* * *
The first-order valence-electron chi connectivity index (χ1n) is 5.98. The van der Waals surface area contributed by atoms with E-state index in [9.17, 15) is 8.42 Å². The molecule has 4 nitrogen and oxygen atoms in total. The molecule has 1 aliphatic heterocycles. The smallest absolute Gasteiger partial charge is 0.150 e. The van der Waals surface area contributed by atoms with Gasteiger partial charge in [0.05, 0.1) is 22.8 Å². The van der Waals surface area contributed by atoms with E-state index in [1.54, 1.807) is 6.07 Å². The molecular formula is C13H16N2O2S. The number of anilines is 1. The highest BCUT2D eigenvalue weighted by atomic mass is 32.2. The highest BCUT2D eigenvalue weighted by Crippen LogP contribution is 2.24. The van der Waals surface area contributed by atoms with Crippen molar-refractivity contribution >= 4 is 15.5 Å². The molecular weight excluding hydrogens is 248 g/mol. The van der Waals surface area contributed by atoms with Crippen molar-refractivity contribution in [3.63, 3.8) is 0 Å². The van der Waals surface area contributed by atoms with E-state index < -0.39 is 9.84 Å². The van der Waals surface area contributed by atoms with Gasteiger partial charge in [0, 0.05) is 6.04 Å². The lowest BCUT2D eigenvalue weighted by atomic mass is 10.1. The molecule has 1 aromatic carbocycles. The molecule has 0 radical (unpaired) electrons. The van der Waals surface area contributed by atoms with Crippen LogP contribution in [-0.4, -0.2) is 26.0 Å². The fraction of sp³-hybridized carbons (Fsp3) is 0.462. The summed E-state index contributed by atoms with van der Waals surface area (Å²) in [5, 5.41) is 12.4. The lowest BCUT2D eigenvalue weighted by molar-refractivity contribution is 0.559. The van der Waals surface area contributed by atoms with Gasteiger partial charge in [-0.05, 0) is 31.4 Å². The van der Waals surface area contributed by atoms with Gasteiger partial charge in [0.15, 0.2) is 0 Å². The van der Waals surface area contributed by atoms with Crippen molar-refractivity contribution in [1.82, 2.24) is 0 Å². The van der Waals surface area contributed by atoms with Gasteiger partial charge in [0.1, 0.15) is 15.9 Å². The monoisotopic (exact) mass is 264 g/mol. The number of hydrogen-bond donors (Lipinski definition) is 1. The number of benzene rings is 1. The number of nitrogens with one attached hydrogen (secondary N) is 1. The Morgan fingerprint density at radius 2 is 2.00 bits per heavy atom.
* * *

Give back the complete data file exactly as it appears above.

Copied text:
The first-order valence-electron chi connectivity index (χ1n) is 5.98. The van der Waals surface area contributed by atoms with E-state index in [9.17, 15) is 8.42 Å². The molecule has 4 nitrogen and oxygen atoms in total. The molecule has 1 aliphatic heterocycles. The smallest absolute Gasteiger partial charge is 0.150 e. The van der Waals surface area contributed by atoms with Gasteiger partial charge in [0.05, 0.1) is 22.8 Å². The van der Waals surface area contributed by atoms with E-state index in [1.54, 1.807) is 6.07 Å². The molecular formula is C13H16N2O2S. The number of anilines is 1. The highest BCUT2D eigenvalue weighted by atomic mass is 32.2. The highest BCUT2D eigenvalue weighted by Crippen LogP contribution is 2.24. The van der Waals surface area contributed by atoms with Crippen molar-refractivity contribution >= 4 is 15.5 Å². The molecular weight excluding hydrogens is 248 g/mol. The van der Waals surface area contributed by atoms with Crippen molar-refractivity contribution in [3.63, 3.8) is 0 Å². The van der Waals surface area contributed by atoms with E-state index < -0.39 is 9.84 Å². The van der Waals surface area contributed by atoms with Gasteiger partial charge in [0, 0.05) is 6.04 Å². The lowest BCUT2D eigenvalue weighted by atomic mass is 10.1. The molecule has 1 aromatic carbocycles. The molecule has 0 radical (unpaired) electrons. The van der Waals surface area contributed by atoms with Crippen LogP contribution in [-0.4, -0.2) is 26.0 Å². The fraction of sp³-hybridized carbons (Fsp3) is 0.462. The summed E-state index contributed by atoms with van der Waals surface area (Å²) in [5, 5.41) is 12.4. The lowest BCUT2D eigenvalue weighted by molar-refractivity contribution is 0.559. The van der Waals surface area contributed by atoms with Gasteiger partial charge in [-0.05, 0) is 31.4 Å². The van der Waals surface area contributed by atoms with Gasteiger partial charge in [0.15, 0.2) is 0 Å². The van der Waals surface area contributed by atoms with Crippen molar-refractivity contribution in [1.82, 2.24) is 0 Å². The van der Waals surface area contributed by atoms with Gasteiger partial charge in [0.1, 0.15) is 15.9 Å². The monoisotopic (exact) mass is 264 g/mol. The number of hydrogen-bond donors (Lipinski definition) is 1. The number of benzene rings is 1. The number of nitrogens with one attached hydrogen (secondary N) is 1. The Morgan fingerprint density at radius 2 is 2.00 bits per heavy atom.